chances are I won't win. But does anyone see a problem with me using a hard tail bike for a 12 mile race that isn't off road?
    There's no particular reason why you could not ride 12 miles on road with a mountain bike. Tyres that roll well would make it even easier. Should take only about half an hour anyway, if you go hard.

    If you want to do it, DO IT.

    If you want to squeeze a little more speed out of the bike, set the fork very rigid (and low if you can), get the bar low (inverted riser bar?) and put bar ends on the bar.

  7. #7
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    Nah, you'll be fine on your mtb. Buy some slicks, pump up the tires so they're hard as rocks and you'll be amazed how fast it is. Lock out your fork / rear suspension if you have it. Or... go to Craigslist and pick up a used road bike for $400, fix it up and use that. If it's a true junker you could even race on a singlespeed, and if you're in really good shape you'll be blowing past people on $2000 bikes. Feel free to laugh.

    Rock climbing is awesome! Glad you've got into it.
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  8. #8
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    Quote Originally Posted by Tactix23
    Like I said, point taken. On the other hand, I doubt that out of the 50 triathlons that are occurring june through september, everyone will have 1000-2000$ triathlon bikes.

    These aren't olympic triathlons such as like 1mi swim, 30 mi bike, 20 mi running... I'm talking easier stuff like 1/4 mi swim, 12 mi bike, 4 mi run

    I'm just thinking of fun ways to spend my time this summer. So far I've got sky diving down, I've been rock climbing and I'm saving for a sport bike
    we're sort of on the same page. i sold an "efficient" maestro bike for a kona because its just so much more fun. i ride a 900 dollar OCR1 roadbike for fun and am starting to enter long rides and maybe a few races here soon. you dont need premier equipment, but if you're doing road rides, man its SO nice to be doing them on a road bike! i really dont care about winning, or being competitive.. but i like to at least sort of show up with the right gear for the event.

    if you want to do road events, you'll be so much happier doing them on a road bike. doesnt have to be the most bling carbon tri bike, even a low grade road bike will be a relief to ride versus a mountain bike. my $3000+ x9 lightweight xc bike just sucks on the road compared to my 900 dollar OCR!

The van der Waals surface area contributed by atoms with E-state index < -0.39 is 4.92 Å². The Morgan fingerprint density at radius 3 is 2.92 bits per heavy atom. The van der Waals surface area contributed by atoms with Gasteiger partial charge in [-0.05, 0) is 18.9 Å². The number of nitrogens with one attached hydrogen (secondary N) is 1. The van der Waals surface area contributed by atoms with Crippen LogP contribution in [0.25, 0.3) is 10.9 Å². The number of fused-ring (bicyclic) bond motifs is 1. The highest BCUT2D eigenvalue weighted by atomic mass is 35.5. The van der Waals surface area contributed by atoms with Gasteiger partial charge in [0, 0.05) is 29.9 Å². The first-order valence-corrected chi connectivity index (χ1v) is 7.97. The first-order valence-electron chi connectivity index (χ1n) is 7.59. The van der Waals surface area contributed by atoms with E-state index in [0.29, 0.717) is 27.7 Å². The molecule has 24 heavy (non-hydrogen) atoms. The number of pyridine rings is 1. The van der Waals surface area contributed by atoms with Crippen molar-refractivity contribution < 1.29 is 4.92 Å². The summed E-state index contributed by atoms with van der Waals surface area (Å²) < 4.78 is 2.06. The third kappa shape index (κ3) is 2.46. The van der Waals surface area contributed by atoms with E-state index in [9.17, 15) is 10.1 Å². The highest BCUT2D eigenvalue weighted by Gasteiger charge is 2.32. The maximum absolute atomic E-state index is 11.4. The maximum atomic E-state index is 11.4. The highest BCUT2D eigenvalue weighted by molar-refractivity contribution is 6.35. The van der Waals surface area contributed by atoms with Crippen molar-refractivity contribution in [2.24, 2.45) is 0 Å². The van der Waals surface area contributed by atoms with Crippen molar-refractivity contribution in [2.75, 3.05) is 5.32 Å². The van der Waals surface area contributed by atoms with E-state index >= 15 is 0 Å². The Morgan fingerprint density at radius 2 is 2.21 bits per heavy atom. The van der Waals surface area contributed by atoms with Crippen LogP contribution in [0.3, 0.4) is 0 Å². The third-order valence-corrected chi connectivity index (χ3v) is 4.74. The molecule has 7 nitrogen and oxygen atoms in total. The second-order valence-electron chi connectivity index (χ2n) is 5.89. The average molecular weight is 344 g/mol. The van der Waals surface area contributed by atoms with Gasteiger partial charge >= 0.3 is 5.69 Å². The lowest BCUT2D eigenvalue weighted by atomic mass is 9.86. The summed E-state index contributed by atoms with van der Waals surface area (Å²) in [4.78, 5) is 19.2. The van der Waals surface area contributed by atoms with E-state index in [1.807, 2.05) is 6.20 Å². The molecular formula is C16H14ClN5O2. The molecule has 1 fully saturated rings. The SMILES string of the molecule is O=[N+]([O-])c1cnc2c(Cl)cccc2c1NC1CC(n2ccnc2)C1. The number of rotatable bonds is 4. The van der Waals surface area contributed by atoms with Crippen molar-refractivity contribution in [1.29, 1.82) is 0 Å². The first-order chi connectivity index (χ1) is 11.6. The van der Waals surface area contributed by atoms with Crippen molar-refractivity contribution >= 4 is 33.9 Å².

9. #9
    local trails rider
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    I'll rephrase mine too...

    If you want to ride trails and occasionally enter something like the short triathlon, for fun, curiosity or just "because", you can do it on the mountain bike. No doubt about that.

    If you want to ride on the road frequently, you'll certainly be happier there on a road bike.

  10. #10
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    woohoo! I love me some good advice

    Thanks so much!

  11. #11
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    You'll be fine. I'm racing in a duathalon this summer that's a 2 mile run, 15 mile bike, 2 mile run, and the bike is on roads. They have a whole division called the fat tire division that I'm gonna race in which REQUIRES a mountain bike and minimum 1.90" wide tires. If I can do 15 miles on a mountain bike on the road, I'm sure you can do 12.

    Oh... Did I mention I'm gonna be riding my mountain bike in the MS150 also this year? That's 75 miles a day for 2 days on a mountain bike. Yeah, I know... I'm insane. It's not the first time I've been told that haha.

    Best of luck in your tri, and remember... Have fun!

  12. #12
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    Do it on a mtb if your just doing it for fun. My brother did quite a few triathlons on a hardtail mtb (he didn't do to bad either). Once he decided that he was going to keep riding tri's he got a road bike. Your just going to be expending more energy pushing more weight and at a less aerodynamic riding form.

  13. #13
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    Tactix, you can use a mountain bike with slicks and do fine. Only drawback I see is that you will be work 10x harder than the people with a road bike. By the time you hit the run, you will be exhausted. I use the time I spend on my road bike as a relaxing cruise between a tiring swim and a harsh run. You won't get the "break" in between. I'd suggest just finding an old cheapo road bike to use. I see people all the time on some 20 yr old Ross road bike doing great. It just makes it a little more fun.